Electric rebel and terracotta soldier

Holger Grebe

One Saturday in early December 2013, 50 pupils and activists marched into the Stuttgart Christmas market in the shadow of the Württemberg Art Society as a “testudo solaris” with self-made solar panels. The “testudo”, Latin for tortoise, was a successful military formation of the Roman army in antiquity. The interlocking metal shields of the soldiers protected them from the front, sides and top. On this grey morning Pablo used the battle formation to produce “electric art”. Megaphone in hand, the action artist directed his troop through the crowds of visitors at the Christmas market, earning himself sometimes irritated, sometimes surprised comments. The electricity produced during the action was stored in small rechargeable batteries and collected through several car batteries which staff from the company “Performance Electric” pulled along behind the young people on a handcart.

In the preceding weeks, dozens of pupils had made the light panels with the photovoltaic foil ironed on to them at several workshops at Stuttgart secondary schools under Pablo’s guidance. Now these solar experts were standing as action artists in the flashlights of the photographers who accompanied the performance. A spectacular encounter between science, art and myth.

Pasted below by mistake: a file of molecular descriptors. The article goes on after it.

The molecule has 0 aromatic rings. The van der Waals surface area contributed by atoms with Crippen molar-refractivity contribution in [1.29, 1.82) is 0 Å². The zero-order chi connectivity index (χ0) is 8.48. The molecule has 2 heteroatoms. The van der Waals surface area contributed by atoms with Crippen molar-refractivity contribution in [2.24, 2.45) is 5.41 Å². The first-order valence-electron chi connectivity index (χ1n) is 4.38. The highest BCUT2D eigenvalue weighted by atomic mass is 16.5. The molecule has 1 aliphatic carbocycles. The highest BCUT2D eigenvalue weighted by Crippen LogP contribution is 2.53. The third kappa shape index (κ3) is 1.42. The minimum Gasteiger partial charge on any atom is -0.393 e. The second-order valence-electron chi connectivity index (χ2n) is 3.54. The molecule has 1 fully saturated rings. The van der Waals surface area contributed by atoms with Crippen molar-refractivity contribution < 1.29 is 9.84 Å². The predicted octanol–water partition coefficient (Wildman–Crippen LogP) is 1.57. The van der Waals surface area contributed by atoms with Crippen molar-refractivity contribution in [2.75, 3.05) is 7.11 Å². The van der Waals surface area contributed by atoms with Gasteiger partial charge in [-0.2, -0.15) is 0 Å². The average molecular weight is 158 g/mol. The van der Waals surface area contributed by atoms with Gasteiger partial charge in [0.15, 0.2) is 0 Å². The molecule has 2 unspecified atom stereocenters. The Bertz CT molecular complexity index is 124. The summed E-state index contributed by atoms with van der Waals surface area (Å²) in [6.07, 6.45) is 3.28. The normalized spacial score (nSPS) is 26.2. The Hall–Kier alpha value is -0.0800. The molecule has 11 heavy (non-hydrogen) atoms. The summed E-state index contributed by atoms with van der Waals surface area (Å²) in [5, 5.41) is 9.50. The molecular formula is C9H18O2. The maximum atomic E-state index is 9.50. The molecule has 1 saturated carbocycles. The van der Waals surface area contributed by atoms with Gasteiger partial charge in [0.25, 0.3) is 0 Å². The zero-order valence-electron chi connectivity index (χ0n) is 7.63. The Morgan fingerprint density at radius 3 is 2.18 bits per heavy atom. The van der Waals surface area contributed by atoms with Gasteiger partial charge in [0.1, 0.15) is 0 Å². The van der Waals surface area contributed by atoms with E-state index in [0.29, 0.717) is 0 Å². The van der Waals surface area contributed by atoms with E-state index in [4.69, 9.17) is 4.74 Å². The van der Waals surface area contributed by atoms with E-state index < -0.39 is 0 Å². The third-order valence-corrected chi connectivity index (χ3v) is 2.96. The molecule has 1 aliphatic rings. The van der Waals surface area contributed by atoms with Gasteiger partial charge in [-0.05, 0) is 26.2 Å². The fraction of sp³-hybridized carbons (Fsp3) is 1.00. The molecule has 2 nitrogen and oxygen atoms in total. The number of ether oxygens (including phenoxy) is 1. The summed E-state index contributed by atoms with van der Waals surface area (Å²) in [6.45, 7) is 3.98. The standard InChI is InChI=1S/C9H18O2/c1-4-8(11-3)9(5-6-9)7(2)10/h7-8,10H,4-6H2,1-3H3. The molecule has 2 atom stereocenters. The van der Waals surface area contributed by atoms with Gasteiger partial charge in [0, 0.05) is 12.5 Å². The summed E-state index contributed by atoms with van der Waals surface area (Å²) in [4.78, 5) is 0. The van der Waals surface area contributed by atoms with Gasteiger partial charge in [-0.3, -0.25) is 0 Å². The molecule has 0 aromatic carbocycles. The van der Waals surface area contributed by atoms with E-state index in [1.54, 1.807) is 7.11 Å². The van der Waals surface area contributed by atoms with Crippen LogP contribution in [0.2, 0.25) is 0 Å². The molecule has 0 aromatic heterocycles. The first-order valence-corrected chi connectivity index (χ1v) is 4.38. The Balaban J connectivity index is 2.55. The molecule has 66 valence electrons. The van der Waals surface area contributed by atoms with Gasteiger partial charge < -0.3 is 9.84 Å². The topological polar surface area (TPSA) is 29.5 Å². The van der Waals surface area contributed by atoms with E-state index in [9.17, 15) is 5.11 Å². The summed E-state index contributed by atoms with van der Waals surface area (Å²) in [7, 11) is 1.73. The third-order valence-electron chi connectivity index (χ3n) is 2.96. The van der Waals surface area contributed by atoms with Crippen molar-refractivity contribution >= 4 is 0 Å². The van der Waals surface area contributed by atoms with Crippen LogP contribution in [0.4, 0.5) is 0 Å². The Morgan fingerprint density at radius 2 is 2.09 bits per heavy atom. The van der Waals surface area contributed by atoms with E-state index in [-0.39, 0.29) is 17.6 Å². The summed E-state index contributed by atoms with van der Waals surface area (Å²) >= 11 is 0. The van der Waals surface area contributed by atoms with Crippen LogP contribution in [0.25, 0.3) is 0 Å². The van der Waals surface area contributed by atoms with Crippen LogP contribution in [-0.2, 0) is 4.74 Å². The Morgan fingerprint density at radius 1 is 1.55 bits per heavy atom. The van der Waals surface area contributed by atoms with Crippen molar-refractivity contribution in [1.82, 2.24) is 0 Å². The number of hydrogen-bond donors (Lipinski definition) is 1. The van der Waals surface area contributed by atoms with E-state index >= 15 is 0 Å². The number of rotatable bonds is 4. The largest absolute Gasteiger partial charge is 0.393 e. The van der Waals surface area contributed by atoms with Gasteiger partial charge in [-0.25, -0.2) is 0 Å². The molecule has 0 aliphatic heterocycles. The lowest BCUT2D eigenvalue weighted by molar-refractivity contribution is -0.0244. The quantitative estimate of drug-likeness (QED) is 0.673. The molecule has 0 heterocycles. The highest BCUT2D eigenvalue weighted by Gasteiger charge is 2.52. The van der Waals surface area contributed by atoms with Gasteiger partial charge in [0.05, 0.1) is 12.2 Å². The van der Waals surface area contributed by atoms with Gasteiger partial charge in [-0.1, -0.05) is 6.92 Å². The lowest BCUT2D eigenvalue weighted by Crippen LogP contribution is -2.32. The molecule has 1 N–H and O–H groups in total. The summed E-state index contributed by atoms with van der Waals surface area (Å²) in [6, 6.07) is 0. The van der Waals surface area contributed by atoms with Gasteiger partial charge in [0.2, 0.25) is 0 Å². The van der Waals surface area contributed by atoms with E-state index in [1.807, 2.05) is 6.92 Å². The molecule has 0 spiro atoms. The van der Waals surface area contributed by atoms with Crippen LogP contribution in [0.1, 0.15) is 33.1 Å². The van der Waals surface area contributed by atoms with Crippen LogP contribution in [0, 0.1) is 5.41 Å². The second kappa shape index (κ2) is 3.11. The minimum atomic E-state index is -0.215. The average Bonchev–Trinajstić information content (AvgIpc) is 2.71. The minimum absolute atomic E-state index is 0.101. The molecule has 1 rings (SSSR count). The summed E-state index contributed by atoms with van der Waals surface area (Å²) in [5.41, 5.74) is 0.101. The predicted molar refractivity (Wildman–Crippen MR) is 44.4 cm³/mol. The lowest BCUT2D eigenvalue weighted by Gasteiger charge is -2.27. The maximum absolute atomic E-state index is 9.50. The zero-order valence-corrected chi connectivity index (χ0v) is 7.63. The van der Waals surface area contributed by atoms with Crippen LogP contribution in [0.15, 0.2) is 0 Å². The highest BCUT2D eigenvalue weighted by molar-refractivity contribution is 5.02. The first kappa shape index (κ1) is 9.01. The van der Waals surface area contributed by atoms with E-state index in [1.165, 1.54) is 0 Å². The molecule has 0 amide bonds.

Art out of the power socket

Two years ago, Pablo founded the not-for-profit Performance Electrics GmbH as a power supplier. In contrast to conventional energy suppliers, the electricity here is not produced in a standardised industrial way. On the contrary, the electricity is generated through artistic processes and installations – for example through eight-metre high wind turbines made from the posts of recycled street lights and traffic signs. Since Pablo feeds his electricity into the public network through the so-called Power Station, it can be bought from there. Users of his artistic electricity include public museums and collections. But in private houses, too, art now comes out of the power socket. An irritant which not only works but also stimulates the thinking. As long ago as 2008, artistic electricity was already flowing when the power rebel fixed solar modules to various illuminated advertising hoardings in Stuttgart’s city centre. Fed by the bright advertising lights, these “spongers” recycled the light! As a bonus this action turned quite a few shop owners into “communicators of art” as Pablo notes with a smile in the interview.

Pablo Wendel, born in 1980, had a sheltered upbringing far from the metropolis in Tieringen in the Swabian Jura. At the end of his school days at the Balingen Waldorf School, a two-metre high stone stele showed his artistic potential. During his apprenticeship as a stonemason, months spent working on the rebuilt Dresden Frauenkirche was one of his most lasting experiences. As part of his art course at the Stuttgart State Academy of Art and Design from 2002 to 2009, with sculpture as his main subject, he had the opportunity to study at the Art Academy in Hangzhou in China for one semester.

A rebirth